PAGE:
The Low Down

VUELIO’S 2019 UK BLOGGERS SURVEY: A CHANGING INFLUENCER MARKET

VUELIO’S 2019 UK BLOGGERS SURVEY: A CHANGING INFLUENCER MARKET

For the third year in a row, Vuelio has conducted a survey to track the ever-changing social media and blogging world. The survey sought to explore “how bloggers work, their activities and views about their relationship with PR professionals and the future commercialization of their work.”  Vuelio specilises in influencers, public relations, and communications software. With an extensive network of bloggers in their database, their data comes from 787 participants who run either personal or professional blogs.

Overall, there are five “supersectors” that make up the majority of accessible blogs: Fashion & Beauty, Lifestyle, Parenting, Food & Drink, and Travel; about 67% of all blogs comprise of these categories. A major find from this new survey is the decline of Fashion & Beauty blogs.

In 2016, Fashion & Beauty tied for top-supersector with 22% of blogs falling under this label. Yet the new survey shows a drastic drop in Fashion & Beauty blogs falling to 8%. This may come as a surprise for some due to the seemingly dominating presence of Fashion & Beauty influencers in the social media world. However, different age groups have started to express more interest in other supersectors. For example, there was a rise in popularity in Food & Drink blogs for the 55+ age range, while Parenting is the most popular for those 35-54 years old.

The rise in blogging as a profession bringing in a source of income has increased for men and women between 25-54 years old, with 77% of bloggers between 35-44 running professional blogs. Overall, there has been a 17% increase of professional from personal blogs. However, the younger generation falling between 18-24 years old as well as those above the age of 65 blog for more personal reasons at about a 60% rate. The survey, therefore, picked up on a dichotomy between professional and personal bloggings habits.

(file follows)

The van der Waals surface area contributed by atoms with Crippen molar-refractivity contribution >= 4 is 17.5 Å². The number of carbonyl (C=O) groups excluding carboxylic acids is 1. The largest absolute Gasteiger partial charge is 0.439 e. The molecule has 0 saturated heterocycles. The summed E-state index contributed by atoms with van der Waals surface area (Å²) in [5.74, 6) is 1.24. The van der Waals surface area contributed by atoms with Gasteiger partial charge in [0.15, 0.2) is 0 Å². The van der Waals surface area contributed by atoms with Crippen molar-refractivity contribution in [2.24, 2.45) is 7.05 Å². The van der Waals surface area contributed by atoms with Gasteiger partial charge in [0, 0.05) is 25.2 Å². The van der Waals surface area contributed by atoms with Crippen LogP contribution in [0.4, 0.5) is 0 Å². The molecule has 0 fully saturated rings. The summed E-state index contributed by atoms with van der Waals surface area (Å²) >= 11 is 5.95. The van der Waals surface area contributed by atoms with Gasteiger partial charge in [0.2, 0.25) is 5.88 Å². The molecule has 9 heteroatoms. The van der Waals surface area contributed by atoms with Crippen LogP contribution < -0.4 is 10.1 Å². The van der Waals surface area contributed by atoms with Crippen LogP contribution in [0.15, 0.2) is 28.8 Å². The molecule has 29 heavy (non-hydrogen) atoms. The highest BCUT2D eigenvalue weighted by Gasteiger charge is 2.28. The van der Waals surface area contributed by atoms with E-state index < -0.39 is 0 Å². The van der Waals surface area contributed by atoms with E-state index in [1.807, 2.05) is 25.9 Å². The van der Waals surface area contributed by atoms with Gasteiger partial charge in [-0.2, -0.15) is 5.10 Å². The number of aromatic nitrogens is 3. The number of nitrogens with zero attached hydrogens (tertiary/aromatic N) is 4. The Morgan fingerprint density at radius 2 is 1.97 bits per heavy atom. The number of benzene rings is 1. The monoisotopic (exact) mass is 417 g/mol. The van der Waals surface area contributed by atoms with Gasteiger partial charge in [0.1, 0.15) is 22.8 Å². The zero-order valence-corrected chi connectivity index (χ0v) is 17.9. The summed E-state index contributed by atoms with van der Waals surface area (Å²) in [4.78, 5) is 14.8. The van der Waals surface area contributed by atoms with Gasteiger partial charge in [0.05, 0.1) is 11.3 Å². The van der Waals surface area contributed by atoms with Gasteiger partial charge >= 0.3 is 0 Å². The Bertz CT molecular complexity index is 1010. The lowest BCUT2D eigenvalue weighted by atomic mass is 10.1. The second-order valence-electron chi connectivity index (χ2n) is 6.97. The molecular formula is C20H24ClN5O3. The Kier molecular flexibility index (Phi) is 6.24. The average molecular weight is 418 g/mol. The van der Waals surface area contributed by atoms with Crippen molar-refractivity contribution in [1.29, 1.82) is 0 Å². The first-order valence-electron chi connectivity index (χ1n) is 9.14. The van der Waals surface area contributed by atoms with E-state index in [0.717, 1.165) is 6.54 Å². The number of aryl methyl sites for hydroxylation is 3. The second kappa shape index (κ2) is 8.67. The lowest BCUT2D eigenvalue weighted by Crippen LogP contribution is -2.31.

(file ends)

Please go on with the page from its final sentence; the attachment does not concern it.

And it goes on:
For example, many professional bloggers are more likely to post five or more times per week, whereas personal bloggers (and some professionals) go for one post a week (although about 44% of all participants have started to post once a week). Furthermore, personal bloggers are likely to have a smaller reach compared to 73% of professionals, who are classified as “large” blogs with a reach of 10,000+ unique visitors.

Because they tend to post more frequently, professional bloggers are building their following by spending more time working on their platforms. The study finds that those who spend less time blogging (about 5-10 hours/week) have less visitors than the 90% of professionals who spend 30+ hours working per week. Although it makes sense professional bloggers would spend more time on their sites as it is their sources of income. Overall, the study suggests that putting in more time for your content makes you 74% more likely to attract higher numbers of unique visitors.

In terms of gender differences, men and women are equally likely to blog for both professional and personal reasons, although women “are particularly dominant in developing their work professionally.” Men and women both “pursue Travel equally” while focusing on other topics that, on average, differ (men under gaming, music, politics while women are craft and creative).

Bloggers use Twitter (91%), Facebook (86%), and Instagram (79%) as the top three social media platforms to promote their blogs and posts. Google+ saw a huge decline from 54% in 2017 to 27% in 2018, which is easily explained due to the platform shutting down with no consumer access after 2 April.

With the rising dominance of social media and professional blogging comes the rise of relationships with PRs. The study finds that “traditional PR pitches” (i.e. press releases) have become “ineffective” since there no “published content” comes from them—there is not enough for bloggers to use for content via a press release. Overall, the survey concludes that the relationship between PRs and bloggers is good, but bloggers feel as they lack the same standing or status as traditional journalists. This may change as social media’s dominance increases.

The drastic shifts in statistics and increase of professional bloggers demonstrates the rapid growth of social media in the professional working world. It will be interesting to see what supersectors rise or fall and how bloggers adapt their content to ever-changing trends and the world of business.

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